The casualty was quickly packaged and carried down a little way till the chopper could come in and lift him. After this the helo landed again on the ridge, and after a sprint back to get on board we were winging our way to The General Suffering hospital in Glasgow.
After a 15min flight we landed on what appeared like a Tesco car park miles from the A/E entrance. Winchy and I disembark with the casualty onto the back of a flat bedded van with two gum chewing pirates dressed as nurses on board. I am met with “ah like yer truss jimmy - musta been some party”, referring to my state of the art Petzl guru harness. After a short journey we entered the A/E and do our handover. The casualty has spinal injuries as well as a pneumothorax and pelvic fractures, so all in a good bit of teamwork between SAR crew and MRT, we feel chuffed.
Some time later I need a pee. Wandering around I see a doppelganger - bugger me, its Ronnie! “How’s it going Dave? I’ve been wandering around for ages. The choppers gone to
Paul. How are we going to get back
home?” I see a clock and its
5.00pm. I start at 7.00 so it looks like
a bad start in my career as an honorary soldier. Several phone calls later the Police agree to
take us to the airport. The police duly
arrive and drive us like the clappers through Sunday football traffic to the
airport police station. Good news is
that I can phone wifey to say I may be late for tea. “Where the ****k did you say you are!” she says incredulously. Bad news is that they won’t allow us onto the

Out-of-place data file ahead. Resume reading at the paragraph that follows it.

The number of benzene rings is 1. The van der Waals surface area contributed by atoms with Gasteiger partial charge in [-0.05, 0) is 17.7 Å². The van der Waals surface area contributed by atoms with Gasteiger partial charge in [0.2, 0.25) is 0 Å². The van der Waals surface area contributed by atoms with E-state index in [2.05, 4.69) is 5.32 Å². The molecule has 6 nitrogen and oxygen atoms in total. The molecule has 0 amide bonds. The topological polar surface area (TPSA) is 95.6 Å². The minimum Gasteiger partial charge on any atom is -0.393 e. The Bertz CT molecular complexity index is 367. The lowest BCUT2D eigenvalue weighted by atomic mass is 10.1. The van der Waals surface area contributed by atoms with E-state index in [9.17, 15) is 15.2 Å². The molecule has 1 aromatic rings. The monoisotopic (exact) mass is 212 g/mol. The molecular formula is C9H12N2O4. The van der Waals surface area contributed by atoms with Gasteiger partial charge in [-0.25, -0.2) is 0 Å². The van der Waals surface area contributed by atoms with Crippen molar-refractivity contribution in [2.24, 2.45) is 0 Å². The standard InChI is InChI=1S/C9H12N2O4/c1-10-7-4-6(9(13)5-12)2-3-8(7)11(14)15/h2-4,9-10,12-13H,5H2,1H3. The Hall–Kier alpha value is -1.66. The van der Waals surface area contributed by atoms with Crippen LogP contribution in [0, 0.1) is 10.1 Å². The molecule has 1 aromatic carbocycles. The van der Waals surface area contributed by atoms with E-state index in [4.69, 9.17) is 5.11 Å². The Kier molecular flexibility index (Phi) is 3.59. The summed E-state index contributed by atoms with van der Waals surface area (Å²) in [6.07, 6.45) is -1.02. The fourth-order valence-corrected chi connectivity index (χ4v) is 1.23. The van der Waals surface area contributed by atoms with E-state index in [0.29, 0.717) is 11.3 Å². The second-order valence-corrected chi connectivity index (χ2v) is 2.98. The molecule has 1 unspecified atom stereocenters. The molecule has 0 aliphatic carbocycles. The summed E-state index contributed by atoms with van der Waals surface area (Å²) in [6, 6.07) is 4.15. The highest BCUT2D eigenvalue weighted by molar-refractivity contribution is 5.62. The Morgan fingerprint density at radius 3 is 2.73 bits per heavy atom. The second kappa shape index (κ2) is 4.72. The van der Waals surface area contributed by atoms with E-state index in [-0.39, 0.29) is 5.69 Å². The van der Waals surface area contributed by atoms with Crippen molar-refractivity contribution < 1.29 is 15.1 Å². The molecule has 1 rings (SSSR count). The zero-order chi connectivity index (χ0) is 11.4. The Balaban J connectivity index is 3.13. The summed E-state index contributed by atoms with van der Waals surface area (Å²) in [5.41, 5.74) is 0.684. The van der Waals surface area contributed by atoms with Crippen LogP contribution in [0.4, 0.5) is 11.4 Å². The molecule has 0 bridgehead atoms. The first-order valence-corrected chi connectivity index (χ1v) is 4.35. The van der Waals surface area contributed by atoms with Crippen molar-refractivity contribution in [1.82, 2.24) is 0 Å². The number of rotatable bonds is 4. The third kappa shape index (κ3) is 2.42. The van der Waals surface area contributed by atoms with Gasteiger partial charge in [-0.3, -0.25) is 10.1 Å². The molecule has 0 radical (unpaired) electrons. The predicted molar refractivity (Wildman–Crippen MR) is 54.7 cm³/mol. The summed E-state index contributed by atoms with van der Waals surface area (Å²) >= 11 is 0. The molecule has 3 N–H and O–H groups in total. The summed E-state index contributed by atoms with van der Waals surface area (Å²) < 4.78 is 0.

airfield to look for the chopper unless we get searched. So, off we go in our S&M kit with all the
dangly jingly bits, accompanied by sniggering from the pale anaemic wee jimmy’s
who think their smart. Glasgow
We eventually get ushered to a small departure lounge and meet up with the SAR aircrew. It seems that such is the paranoia about terrorism that despite having a big yellow budgie with RAF on the side, and flying suits/helmets etc, that they also had to be body searched and they are not amused. Beep goes the body scanner again - ****k it goes Davy. Off we go then, eventually, and try and find what is a big ****k off helicopter in Glencoe, but which looks like a wee budgie when we eventually find it among some 747’s. We eventually get on board and ages later get permission to taxi out among the giants. We take off into the gathering gloom and fly North West down
Loch Lomond. After
50 mins of juddering and shivering we land back in Glencoe where a quick shave and change sees me racing off to
start my new job.
I’m in the door at JSMTC at 7.00 exactly, and sort out the gear. First student in is most unimpressed by the gloomy weather, and a bit ratty. His first words to me; “fuckin ell mate - must be fookin boring stayin in this place” - Great joy at being paid overtime in my new job, and having had a nice wee day out, I said nothing.